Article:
Work by the RVC skeletal biology group has been showcased at an event highlighting key publications from the past year.

Tibial joint surface
Location and areal density of bridges across the growth plate projected on the tibial joint surface: (a) OA-susceptible 8 weeks, (b) non-susceptible 8 weeks, (c) OA-susceptible 40+ weeks and (d) non-susceptible 40+ weeks (click to zoom).

Diamond Light Source, the UK’s national synchrotron science facility, launched its annual review at the Wellcome Trust. It featured work by Katherine Staines and Andy Pitsillides, both of the RVC, which was published in Arthritis and Rheumatology.

In collaboration with scientists at the University of Manchester, Dr Staines and Prof Pitsillides are researching osteoarthritis (OA), a debilitating disease characterised by the loss of articular cartilage that normally covers the ends of bones to allow pain-free movement.

Excessive bridging

Using synchrotron x-ray microtomography on the Diamond Manchester Imaging Branchline (I13-2), they explored the properties of growth plate cartilage in the knees of arthritic mice.

The 3D scanning revealed this tissue began to close prematurely by forming bony bridges across its length prior to onset of disease. This bridging was excessive and more common in areas where OA was at its most severe in the aged mouse.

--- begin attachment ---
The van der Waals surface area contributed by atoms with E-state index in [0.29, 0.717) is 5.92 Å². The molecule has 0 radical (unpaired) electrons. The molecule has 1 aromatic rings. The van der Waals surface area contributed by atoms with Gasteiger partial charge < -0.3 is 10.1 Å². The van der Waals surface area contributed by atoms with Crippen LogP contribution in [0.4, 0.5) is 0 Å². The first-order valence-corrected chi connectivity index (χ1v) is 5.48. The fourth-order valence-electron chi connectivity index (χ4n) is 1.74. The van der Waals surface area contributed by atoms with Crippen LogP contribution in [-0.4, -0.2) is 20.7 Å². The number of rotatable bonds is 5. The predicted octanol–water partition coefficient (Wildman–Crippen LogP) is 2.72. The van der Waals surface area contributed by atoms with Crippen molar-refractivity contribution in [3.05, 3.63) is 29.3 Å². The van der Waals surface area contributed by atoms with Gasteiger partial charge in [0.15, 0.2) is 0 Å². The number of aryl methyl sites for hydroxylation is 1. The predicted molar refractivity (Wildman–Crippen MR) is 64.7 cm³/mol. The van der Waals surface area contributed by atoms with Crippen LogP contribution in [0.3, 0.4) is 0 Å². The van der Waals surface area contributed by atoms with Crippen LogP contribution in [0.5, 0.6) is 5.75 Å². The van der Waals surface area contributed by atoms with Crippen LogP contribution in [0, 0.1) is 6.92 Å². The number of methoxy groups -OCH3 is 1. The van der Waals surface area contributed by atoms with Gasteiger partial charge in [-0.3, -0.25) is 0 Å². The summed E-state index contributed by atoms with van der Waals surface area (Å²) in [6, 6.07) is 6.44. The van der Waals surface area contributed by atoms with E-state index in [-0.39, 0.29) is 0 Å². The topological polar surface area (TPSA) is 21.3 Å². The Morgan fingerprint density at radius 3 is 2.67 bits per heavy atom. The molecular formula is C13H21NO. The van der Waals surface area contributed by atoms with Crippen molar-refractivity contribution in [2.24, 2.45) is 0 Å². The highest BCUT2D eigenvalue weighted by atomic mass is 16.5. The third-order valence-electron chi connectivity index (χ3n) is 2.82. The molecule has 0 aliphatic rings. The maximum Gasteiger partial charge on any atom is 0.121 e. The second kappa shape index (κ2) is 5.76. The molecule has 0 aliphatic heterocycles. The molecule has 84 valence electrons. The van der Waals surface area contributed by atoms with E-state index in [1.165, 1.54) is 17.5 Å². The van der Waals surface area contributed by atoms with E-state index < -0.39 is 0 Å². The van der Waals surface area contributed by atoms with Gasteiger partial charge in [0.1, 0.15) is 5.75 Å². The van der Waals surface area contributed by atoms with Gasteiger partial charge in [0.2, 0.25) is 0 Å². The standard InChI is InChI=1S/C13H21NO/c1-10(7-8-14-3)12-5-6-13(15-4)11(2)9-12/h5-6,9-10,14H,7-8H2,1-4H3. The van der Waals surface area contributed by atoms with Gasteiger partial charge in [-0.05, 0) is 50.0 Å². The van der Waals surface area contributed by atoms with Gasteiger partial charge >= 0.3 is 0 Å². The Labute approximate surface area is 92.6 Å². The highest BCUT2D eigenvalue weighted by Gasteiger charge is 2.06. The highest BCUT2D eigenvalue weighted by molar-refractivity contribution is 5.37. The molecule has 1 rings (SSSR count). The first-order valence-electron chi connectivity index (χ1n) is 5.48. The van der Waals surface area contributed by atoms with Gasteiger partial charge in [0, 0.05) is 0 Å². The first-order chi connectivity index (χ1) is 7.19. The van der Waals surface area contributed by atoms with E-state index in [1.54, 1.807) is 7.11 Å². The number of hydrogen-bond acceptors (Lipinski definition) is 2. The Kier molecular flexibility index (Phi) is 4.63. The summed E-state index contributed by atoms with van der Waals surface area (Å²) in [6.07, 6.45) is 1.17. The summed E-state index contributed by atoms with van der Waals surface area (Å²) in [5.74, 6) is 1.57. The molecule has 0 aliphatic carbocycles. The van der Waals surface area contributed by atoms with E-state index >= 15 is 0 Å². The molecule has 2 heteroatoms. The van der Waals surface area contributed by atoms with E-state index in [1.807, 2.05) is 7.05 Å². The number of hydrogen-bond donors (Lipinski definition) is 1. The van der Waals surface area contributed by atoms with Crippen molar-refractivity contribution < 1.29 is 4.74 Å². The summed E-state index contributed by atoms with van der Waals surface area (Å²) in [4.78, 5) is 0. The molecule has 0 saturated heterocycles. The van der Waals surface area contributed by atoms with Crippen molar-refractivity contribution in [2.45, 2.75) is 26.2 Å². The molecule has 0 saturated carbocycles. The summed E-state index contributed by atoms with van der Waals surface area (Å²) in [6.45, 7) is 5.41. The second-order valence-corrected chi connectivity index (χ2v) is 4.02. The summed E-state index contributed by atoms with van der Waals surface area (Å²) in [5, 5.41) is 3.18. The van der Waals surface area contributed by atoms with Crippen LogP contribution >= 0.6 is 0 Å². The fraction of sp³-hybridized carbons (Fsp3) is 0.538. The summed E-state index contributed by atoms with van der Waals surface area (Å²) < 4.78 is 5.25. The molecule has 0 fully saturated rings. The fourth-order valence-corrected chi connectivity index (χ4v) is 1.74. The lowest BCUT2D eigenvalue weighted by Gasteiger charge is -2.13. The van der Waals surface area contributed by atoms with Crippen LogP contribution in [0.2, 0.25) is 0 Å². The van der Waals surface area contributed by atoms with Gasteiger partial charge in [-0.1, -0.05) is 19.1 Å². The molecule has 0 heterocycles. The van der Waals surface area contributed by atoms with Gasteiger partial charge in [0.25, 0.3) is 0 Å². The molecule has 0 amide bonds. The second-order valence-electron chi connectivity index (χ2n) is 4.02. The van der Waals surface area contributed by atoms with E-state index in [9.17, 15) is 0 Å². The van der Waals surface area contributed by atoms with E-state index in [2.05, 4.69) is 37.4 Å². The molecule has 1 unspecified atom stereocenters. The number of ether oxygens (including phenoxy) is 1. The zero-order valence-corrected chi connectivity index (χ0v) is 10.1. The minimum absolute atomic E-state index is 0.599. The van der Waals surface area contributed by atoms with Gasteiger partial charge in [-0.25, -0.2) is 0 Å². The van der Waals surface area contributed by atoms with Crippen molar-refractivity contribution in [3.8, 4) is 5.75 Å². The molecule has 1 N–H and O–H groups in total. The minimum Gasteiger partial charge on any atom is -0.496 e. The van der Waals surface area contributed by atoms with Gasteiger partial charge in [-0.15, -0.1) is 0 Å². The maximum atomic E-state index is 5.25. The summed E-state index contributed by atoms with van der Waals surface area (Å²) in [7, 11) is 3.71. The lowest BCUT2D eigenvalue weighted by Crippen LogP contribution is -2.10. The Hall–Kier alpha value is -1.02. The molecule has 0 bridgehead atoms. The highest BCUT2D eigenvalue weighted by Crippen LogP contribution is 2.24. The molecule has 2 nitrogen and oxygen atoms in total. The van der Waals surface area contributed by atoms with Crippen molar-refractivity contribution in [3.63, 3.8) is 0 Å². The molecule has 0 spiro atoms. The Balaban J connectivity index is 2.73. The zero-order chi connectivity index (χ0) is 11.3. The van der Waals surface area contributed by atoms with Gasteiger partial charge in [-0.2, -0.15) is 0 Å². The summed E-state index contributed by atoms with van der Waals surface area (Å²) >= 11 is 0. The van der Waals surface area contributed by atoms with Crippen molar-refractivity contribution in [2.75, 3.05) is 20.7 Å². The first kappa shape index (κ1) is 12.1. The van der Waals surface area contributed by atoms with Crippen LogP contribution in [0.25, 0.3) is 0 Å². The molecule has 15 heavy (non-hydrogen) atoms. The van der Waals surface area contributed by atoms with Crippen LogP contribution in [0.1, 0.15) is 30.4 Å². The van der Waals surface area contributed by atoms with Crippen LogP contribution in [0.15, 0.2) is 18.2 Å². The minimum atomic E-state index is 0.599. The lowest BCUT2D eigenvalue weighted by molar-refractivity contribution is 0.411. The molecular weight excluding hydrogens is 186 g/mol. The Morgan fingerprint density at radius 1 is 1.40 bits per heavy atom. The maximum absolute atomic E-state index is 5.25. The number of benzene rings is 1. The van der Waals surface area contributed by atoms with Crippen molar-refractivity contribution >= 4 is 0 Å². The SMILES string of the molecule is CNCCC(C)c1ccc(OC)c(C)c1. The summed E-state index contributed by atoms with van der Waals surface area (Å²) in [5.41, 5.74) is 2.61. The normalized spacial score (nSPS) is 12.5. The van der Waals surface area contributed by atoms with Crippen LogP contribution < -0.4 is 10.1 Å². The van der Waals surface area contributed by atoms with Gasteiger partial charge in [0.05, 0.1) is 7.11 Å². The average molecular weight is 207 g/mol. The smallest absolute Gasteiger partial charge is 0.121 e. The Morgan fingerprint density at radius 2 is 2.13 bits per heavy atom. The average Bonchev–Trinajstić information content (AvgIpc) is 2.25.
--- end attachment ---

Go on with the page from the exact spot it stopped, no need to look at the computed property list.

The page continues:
These results show an accelerated growth phenotype in the mice that could contribute to their disease pathology. The clustering of bony bridges found in late OA suggests their formation is driven by mechanical factors, which gives the research team an important insight into how this disease progresses.

Potential for prevention

Dr Staines said: “OA is a debilitating disease affecting the vast majority of our ageing population.

“Our findings here are the first evidence for a link between abnormal growth, altered loads placed on the joint and OA development. This may allow us, in future, to better identify those at risk of developing OA and this will potentially enable us to prevent the progression of their disease.”

View your activity >

Leave a Reply

Be the First to Comment!

Notify of


related content

A tiny collar made by a quick-thinking VN in Basildon is helping a four-month-old Syrian hamster recover from a hindleg amputation.

5 mins

Northwest Surgeons has rebranded as Northwest Veterinary Specialists, following significant investment into facilities and people.

2 mins

Scientists at Ghent University have made an important development in the field of assisted reproduction in the horse by creating a test tube foal from a vitrified immature oocyte.

4 mins

The AHT is looking for horse owners and vets to get involved in a new study into pituitary pars intermedia dysfunction (PPID).

3 mins

Ellen Lavender discusses recharging the batteries and sampling the natural life in the Pacific Ocean national park.

13 mins

Analysing cytological specimens as part of a gastrointestinal endoscopy could aid veterinary diagnosis and treatment, according to a new study.

3 mins